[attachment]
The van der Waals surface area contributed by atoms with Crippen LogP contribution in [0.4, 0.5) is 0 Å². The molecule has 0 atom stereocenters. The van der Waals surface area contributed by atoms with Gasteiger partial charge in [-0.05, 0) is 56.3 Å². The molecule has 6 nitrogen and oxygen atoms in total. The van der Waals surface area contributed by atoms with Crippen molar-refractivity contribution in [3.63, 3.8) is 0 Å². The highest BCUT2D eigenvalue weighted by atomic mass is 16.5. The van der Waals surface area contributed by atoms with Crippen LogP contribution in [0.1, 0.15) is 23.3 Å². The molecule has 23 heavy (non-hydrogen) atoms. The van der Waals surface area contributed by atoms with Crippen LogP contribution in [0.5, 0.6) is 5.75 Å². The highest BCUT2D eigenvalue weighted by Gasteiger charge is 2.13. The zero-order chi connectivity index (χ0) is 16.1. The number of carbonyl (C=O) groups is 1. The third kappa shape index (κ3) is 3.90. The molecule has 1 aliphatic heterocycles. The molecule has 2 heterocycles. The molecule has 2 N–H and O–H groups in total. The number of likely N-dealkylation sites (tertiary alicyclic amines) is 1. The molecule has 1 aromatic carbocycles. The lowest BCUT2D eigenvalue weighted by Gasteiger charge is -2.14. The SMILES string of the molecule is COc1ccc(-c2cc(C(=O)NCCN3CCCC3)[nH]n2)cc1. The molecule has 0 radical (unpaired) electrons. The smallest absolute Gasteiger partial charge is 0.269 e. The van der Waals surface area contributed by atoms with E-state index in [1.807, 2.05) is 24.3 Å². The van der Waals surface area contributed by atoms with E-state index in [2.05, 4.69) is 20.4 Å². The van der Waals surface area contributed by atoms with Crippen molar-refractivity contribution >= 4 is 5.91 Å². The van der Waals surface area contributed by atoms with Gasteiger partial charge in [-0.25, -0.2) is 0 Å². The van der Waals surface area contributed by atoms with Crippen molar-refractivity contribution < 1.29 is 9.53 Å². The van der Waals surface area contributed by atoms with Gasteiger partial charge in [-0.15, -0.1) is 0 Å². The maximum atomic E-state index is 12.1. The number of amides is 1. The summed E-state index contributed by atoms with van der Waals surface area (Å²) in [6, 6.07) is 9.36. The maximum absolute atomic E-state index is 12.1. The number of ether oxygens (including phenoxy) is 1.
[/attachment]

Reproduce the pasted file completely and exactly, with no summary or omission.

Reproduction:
The van der Waals surface area contributed by atoms with Crippen LogP contribution in [0.4, 0.5) is 0 Å². The molecule has 0 atom stereocenters. The van der Waals surface area contributed by atoms with Gasteiger partial charge in [-0.05, 0) is 56.3 Å². The molecule has 6 nitrogen and oxygen atoms in total. The van der Waals surface area contributed by atoms with Crippen molar-refractivity contribution in [3.63, 3.8) is 0 Å². The highest BCUT2D eigenvalue weighted by atomic mass is 16.5. The van der Waals surface area contributed by atoms with Crippen LogP contribution in [0.1, 0.15) is 23.3 Å². The molecule has 23 heavy (non-hydrogen) atoms. The van der Waals surface area contributed by atoms with Crippen LogP contribution in [0.5, 0.6) is 5.75 Å². The highest BCUT2D eigenvalue weighted by Gasteiger charge is 2.13. The zero-order chi connectivity index (χ0) is 16.1. The number of carbonyl (C=O) groups is 1. The third kappa shape index (κ3) is 3.90. The molecule has 1 aliphatic heterocycles. The molecule has 2 heterocycles. The molecule has 2 N–H and O–H groups in total. The number of likely N-dealkylation sites (tertiary alicyclic amines) is 1. The molecule has 1 aromatic carbocycles. The lowest BCUT2D eigenvalue weighted by Gasteiger charge is -2.14. The SMILES string of the molecule is COc1ccc(-c2cc(C(=O)NCCN3CCCC3)[nH]n2)cc1. The molecule has 0 radical (unpaired) electrons. The smallest absolute Gasteiger partial charge is 0.269 e. The van der Waals surface area contributed by atoms with E-state index in [1.807, 2.05) is 24.3 Å². The van der Waals surface area contributed by atoms with E-state index in [2.05, 4.69) is 20.4 Å². The van der Waals surface area contributed by atoms with Crippen molar-refractivity contribution >= 4 is 5.91 Å². The van der Waals surface area contributed by atoms with Gasteiger partial charge in [-0.25, -0.2) is 0 Å². The van der Waals surface area contributed by atoms with Crippen molar-refractivity contribution < 1.29 is 9.53 Å². The van der Waals surface area contributed by atoms with Gasteiger partial charge in [-0.15, -0.1) is 0 Å². The maximum atomic E-state index is 12.1. The number of amides is 1. The summed E-state index contributed by atoms with van der Waals surface area (Å²) in [6, 6.07) is 9.36. The maximum absolute atomic E-state index is 12.1. The number of ether oxygens (including phenoxy) is 1.